The Alçazar, originally a Moorish fort and now a Unesco World Heritage site is a royal palace that still serves the royal family in the upper quarters. I tried to imagine little children here. I could not. But I could see them in the beautiful garden chasing the peacock.





I preferred the Alçazar over the Alhambra partly because it was easier to take in and partly because we took it upon ourselves to tour and learn, instead of a guided tour. Wouldn’t you have liked to be the one to come up with the hand held guide in 13 different languages?

brains exploding with information

Varieties of jamon. I want to put one in my suitcase.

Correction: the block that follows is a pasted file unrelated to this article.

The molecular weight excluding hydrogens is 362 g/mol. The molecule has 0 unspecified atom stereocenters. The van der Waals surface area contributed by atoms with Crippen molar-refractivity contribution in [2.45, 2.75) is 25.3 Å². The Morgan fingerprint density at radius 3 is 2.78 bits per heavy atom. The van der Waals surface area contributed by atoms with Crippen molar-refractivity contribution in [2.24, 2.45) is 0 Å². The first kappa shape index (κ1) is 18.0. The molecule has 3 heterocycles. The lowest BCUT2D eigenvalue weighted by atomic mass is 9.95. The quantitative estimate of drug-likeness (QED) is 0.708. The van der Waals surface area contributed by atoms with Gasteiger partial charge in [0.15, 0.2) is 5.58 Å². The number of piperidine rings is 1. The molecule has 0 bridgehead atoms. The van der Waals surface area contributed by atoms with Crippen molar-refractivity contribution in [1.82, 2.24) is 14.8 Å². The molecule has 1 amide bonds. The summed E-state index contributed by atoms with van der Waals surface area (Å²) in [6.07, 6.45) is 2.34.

Following our tour of the Alçazar, our next stop was the grocery store for New Year’s Eve dinner. With the kids and costs, we weren’t particularly interested in the set menu options offered by restaurants. All I can say is wow. I love visiting food stores in foreign countries. Highlights were legs of jamon, an entire aisle of jarred olives, peppers and asparagus that you didn’t have to take out a second mortgage to afford, loads of crazy fish options, and enough tuna and anchovies to feed a pescatarian platoon. Love it.

New Year’s dinner was a simple paella with shrimp and chicken, then we headed out for the evening. I know I’m not winning any awards here with the pics but the tiled table was pretty.



We spent over 2 hours winding through the mountains. Never ending views of white washed villages, houses posed on sides of mountains, terraced almond and olive trees…. and me trying unsuccessfully to snap photos from a moving vehicle, hoping to catch one tenth of the beauty we witnessed.